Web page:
Amazing how time flies! My summer came quickly to a close, and what an adventure it was! I am beyond grateful for the opportunity to grow as a researcher and as a person. Many thanks to the Morton Arboretum Center for Tree Science and Morton Salt for funding, and of course, to my mentor Dr. Meghan Midgley and my fellow URFs who made this summer such a wonderful experience!
Our four part summer series continues with the final phase of my project! After landing safely on the other side of Tinning Lake, we stood before a great moor, lined with perilous craters. Each well, full of solution, varied in intensity of color. The deeper the color, the greater the concentration of ammonium or nitrate. We watched our step and continued on our way.
Hi everyone, since my last blog post I have completed my URF program!
The past 10 weeks flew by so fast but I am fortunate enough to be sticking around the Arboretum during the school year. I am extrememly grateful to Dr. Alvarez-Clare for supporting me this summer and helping me gain a new appreciation for ecosystem ecology, I would also like to thank Nani and Mary, the two IMSA ladies who volunteered their summer days to help me with my summer reserach.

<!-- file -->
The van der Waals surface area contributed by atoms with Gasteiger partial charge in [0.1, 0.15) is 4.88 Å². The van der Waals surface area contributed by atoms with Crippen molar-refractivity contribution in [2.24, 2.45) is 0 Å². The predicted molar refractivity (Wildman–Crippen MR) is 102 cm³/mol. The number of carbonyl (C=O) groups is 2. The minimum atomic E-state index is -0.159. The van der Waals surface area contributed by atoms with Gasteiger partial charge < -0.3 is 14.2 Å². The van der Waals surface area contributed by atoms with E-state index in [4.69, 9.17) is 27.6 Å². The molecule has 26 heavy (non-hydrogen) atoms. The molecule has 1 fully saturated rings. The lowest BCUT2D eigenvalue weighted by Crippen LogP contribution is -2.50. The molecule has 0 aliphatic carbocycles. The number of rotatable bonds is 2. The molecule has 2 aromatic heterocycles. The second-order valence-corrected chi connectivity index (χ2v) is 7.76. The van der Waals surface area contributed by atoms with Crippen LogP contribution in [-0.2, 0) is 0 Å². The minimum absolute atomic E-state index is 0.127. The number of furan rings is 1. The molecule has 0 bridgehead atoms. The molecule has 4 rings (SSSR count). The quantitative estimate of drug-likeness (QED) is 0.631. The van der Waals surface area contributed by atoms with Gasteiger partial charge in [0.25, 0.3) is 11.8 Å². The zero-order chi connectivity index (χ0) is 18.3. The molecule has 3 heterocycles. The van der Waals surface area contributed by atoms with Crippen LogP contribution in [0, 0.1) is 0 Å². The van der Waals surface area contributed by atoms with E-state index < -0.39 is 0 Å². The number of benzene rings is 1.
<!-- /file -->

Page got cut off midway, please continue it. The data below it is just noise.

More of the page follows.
This summer I learned the importance of diversity. Not only in biological communities, but in human communities as well. One of the points of my project was that we need diverse ecosystems because they’re resilient, highly functional, and ultimately, can adapt in the face of challenges better than a homogenous community can.
Well, time on the prairie is coming to a close. Alice finished her last day yesterday, and Marion will also be gone after tomorrow afternoon. Then, it will just be me for one more week before I have to go back to school.
But before this internship ends, we all made some interesting finds in our data analysis!